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November 2020
Welcome
Welcome to readers of Making the Connection 
In this issue, you will find: 
  • In Focus : Succession Planning Lessons from the NFL
  • Question of the Month, posing a question to readers about blurred lines between work and personal life
  • Case on Point, discussing privilege as a defense to a defamation claim
  • At the Podium, listing my speaking engagements and public appearances
  • Client Corner, spotlighting client events and announcements
In Focus
Succession Planning Lessons from the NFL
To succeed in the long run, enterprises need to carefully plan and execute transitions to the next generation of leaders. Several NFL teams,  led by quarterbacks in their late 30's or early 40's, are facing this challenge. 
One strategy, employed by the New England Patriots, is to jettison their established leader. Thus, Tom Brady is now quarterbacking the Tampa Bay Buccaneers to a winning season,  while the Patriots are struggling with Cam Newton at the helm.This strategy has the advantage of protecting the new leader from competition with and potential sabotage by the incumbent but deprives him or her of potentially valuable mentoring.
In contrast, the Miami Dolphins, led by veteran journeyman quarterback Ryan Fitzpatrick coming off a good season, drafted highly rated quarterback Tua Tagovailoa. When Tagovailoa was injured and Fitzpatrick returned to the starting role, he acknowledged his placeholder status. Nevertheless, Fitzpatrick rose to the challenge, and played exceptionally well in the starting job while developing a close mentoring relationship with Tua. Despite Fitzpatrick's performance, the Dolphins decided to start Tua after the bye week.  Unfortunately, Fitzpatrick learned this through the grapevine.  Despite acknowledging he was heartbroken at the decision, Fitzpatrick showed he was a team player and pledged to support Tua in his debut.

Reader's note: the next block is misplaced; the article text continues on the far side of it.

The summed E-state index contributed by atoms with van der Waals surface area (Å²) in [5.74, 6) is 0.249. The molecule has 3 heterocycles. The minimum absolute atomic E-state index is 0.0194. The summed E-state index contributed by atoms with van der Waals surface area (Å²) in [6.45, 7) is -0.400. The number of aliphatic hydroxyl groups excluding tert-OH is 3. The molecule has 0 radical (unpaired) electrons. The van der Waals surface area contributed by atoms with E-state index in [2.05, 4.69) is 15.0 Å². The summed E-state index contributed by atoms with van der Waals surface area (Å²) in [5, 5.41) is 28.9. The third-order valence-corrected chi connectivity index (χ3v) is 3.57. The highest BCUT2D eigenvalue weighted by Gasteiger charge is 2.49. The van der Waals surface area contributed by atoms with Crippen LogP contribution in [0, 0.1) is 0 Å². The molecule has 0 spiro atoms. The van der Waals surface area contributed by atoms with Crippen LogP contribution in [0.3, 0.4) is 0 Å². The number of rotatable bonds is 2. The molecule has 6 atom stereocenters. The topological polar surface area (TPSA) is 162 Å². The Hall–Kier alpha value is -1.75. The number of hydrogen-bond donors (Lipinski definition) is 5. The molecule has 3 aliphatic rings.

To make such a relatively seamless transition possible, organizations should:
  • be forthcoming with the incumbent leader and the organization about the succession plan;
  • enlist the incumbent's assistance in preparing his or her successor; and
  • acknowledge and reward the inumbent's contribution to a successful transition.
     
Question of the Month'
This month's question is posed to my readers in anticipation of my interview on the Employment Law Today radio show:
Q: What challenges and questions do you have about navigating the blurred lines between work and personal life, especially during Covid-19?


Case On Point
In this month's case, the court considers the privilege defense to a defamation claim
Macumber v. South New Berlin Library 
(N.Y. App. Div., 3d Dept. 2020)
Plaintiff, President of the Board of Defendant Library, claimed he was defamed by another Trustee who reported to the State Department of Education that plaintiff had misappropriated funds from the Library's accounts.  The trial court dismissed the suit, finding that the challenged statements were "privileged". Plaintiff appealed, and the Appellate Division affirmed the dismissal.
In so ruling, the appellate court observed that when one person communicates with another about a matter of common interest, where that person has a legitimate reason or obligation to speak up, such communication is "privileged" and cannot be the subject of a defamation action.  The privilege, though, is "qualified" and does not apply if the statement was made maliciously.  Malice is defined as being motivated solely by ill will and with knowledge or reckless disregard of the statement's falsity. 
Employers often adopt neutral reference policies to protect themselves from defamation claims by former employees.  However, a communication between a former employer and a prospective one about an employee's performance would qualify as privileged under these standards and assist employers in making more informed hiring decisions. 
At the Podium
This is a listing of speaking engagements, workshops, events and other public appearances. At the Podium events are listed on the calendar page of my website. A listing of available presentations and workshops is also posted.   To book me as a speaker or facilitator at your next company, client or association function, contact me at lisa@lisapom.com.    
    
  • On November 10, 2020 at 5:00 p.m. I will be interviewed by host Eric Sarver, Esq. on his radio show Employment Law Today.  My topic will be Navigating Blurred Lines Between Work and Personal Life.

  • Join me on November 16, 2020 at 9:15 a.m. for a presentation on The Value of Transparency in Mediation at the 2020 New York State Dispute Resolution Association virtual conference.  Click here for information and registration.
Client Corner
Client Corner features client announcements and events of potential interest to readers. Some Client Corner events are also listed on the calendar page of my website.    

  • Marc Miller, Ph.D., of MLM Coaching & Consulting LLC will be offering  an online program focused on How to Create an Organizational Coaching Culture.  Innovative business owners, organizational leaders, managers, and professionals who are interested should contact Marc directly at marc@marcmillercoaching.com or by phone at 516-935-7711.
80 Orville Drive, Suite 100 | Bohemia, NY 11716
www.lisapom.com
© 2020, Lisa Renee Pomerantz. All rights reserved.

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